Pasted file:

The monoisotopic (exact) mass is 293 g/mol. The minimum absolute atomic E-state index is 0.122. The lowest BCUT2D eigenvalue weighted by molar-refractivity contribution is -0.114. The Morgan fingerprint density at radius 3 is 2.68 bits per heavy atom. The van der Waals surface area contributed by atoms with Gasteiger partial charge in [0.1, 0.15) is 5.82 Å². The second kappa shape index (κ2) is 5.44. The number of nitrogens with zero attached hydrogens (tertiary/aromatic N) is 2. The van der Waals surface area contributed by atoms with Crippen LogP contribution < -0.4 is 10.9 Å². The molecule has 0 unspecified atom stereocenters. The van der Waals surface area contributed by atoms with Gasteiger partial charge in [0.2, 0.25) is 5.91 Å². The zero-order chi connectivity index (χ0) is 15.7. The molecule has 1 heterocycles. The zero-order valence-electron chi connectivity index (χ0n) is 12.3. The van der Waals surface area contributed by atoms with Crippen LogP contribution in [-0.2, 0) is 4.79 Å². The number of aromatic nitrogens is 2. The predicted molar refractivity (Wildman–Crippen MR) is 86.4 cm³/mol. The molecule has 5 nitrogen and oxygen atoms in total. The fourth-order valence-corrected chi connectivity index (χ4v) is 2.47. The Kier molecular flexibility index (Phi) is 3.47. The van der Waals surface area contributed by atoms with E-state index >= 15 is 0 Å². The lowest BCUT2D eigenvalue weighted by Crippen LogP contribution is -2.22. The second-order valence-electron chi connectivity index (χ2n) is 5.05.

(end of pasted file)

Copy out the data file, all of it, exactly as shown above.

The monoisotopic (exact) mass is 293 g/mol. The minimum absolute atomic E-state index is 0.122. The lowest BCUT2D eigenvalue weighted by molar-refractivity contribution is -0.114. The Morgan fingerprint density at radius 3 is 2.68 bits per heavy atom. The van der Waals surface area contributed by atoms with Gasteiger partial charge in [0.1, 0.15) is 5.82 Å². The second kappa shape index (κ2) is 5.44. The number of nitrogens with zero attached hydrogens (tertiary/aromatic N) is 2. The van der Waals surface area contributed by atoms with Crippen LogP contribution < -0.4 is 10.9 Å². The molecule has 0 unspecified atom stereocenters. The van der Waals surface area contributed by atoms with Gasteiger partial charge in [0.2, 0.25) is 5.91 Å². The zero-order chi connectivity index (χ0) is 15.7. The molecule has 1 heterocycles. The zero-order valence-electron chi connectivity index (χ0n) is 12.3. The van der Waals surface area contributed by atoms with Crippen LogP contribution in [-0.2, 0) is 4.79 Å². The number of aromatic nitrogens is 2. The predicted molar refractivity (Wildman–Crippen MR) is 86.4 cm³/mol. The molecule has 5 nitrogen and oxygen atoms in total. The fourth-order valence-corrected chi connectivity index (χ4v) is 2.47. The Kier molecular flexibility index (Phi) is 3.47. The van der Waals surface area contributed by atoms with E-state index >= 15 is 0 Å². The lowest BCUT2D eigenvalue weighted by Crippen LogP contribution is -2.22. The second-order valence-electron chi connectivity index (χ2n) is 5.05.